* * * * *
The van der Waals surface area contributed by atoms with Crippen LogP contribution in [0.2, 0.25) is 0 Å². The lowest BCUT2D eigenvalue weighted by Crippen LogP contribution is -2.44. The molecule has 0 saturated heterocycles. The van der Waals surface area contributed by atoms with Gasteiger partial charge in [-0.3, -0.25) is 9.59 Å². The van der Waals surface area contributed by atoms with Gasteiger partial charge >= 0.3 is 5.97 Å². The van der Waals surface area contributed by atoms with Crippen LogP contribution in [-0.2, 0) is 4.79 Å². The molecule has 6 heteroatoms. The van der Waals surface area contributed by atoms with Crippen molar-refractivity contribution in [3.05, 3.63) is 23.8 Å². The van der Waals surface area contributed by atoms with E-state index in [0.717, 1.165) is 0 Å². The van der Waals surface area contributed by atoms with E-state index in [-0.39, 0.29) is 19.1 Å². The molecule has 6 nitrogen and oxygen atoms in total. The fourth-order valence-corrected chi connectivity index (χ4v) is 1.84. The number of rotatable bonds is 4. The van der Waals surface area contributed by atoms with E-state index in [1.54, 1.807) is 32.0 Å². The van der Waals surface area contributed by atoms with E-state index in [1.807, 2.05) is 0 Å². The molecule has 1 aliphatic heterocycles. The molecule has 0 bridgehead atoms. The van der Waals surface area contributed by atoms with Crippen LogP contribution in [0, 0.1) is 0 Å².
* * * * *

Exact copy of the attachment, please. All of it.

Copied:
The van der Waals surface area contributed by atoms with Crippen LogP contribution in [0.2, 0.25) is 0 Å². The lowest BCUT2D eigenvalue weighted by Crippen LogP contribution is -2.44. The molecule has 0 saturated heterocycles. The van der Waals surface area contributed by atoms with Gasteiger partial charge in [-0.3, -0.25) is 9.59 Å². The van der Waals surface area contributed by atoms with Gasteiger partial charge >= 0.3 is 5.97 Å². The van der Waals surface area contributed by atoms with Crippen LogP contribution in [-0.2, 0) is 4.79 Å². The molecule has 6 heteroatoms. The van der Waals surface area contributed by atoms with Crippen molar-refractivity contribution in [3.05, 3.63) is 23.8 Å². The van der Waals surface area contributed by atoms with E-state index in [0.717, 1.165) is 0 Å². The van der Waals surface area contributed by atoms with E-state index in [-0.39, 0.29) is 19.1 Å². The molecule has 6 nitrogen and oxygen atoms in total. The fourth-order valence-corrected chi connectivity index (χ4v) is 1.84. The number of rotatable bonds is 4. The van der Waals surface area contributed by atoms with E-state index in [1.54, 1.807) is 32.0 Å². The van der Waals surface area contributed by atoms with E-state index in [1.807, 2.05) is 0 Å². The molecule has 1 aliphatic heterocycles. The molecule has 0 bridgehead atoms. The van der Waals surface area contributed by atoms with Crippen LogP contribution in [0, 0.1) is 0 Å².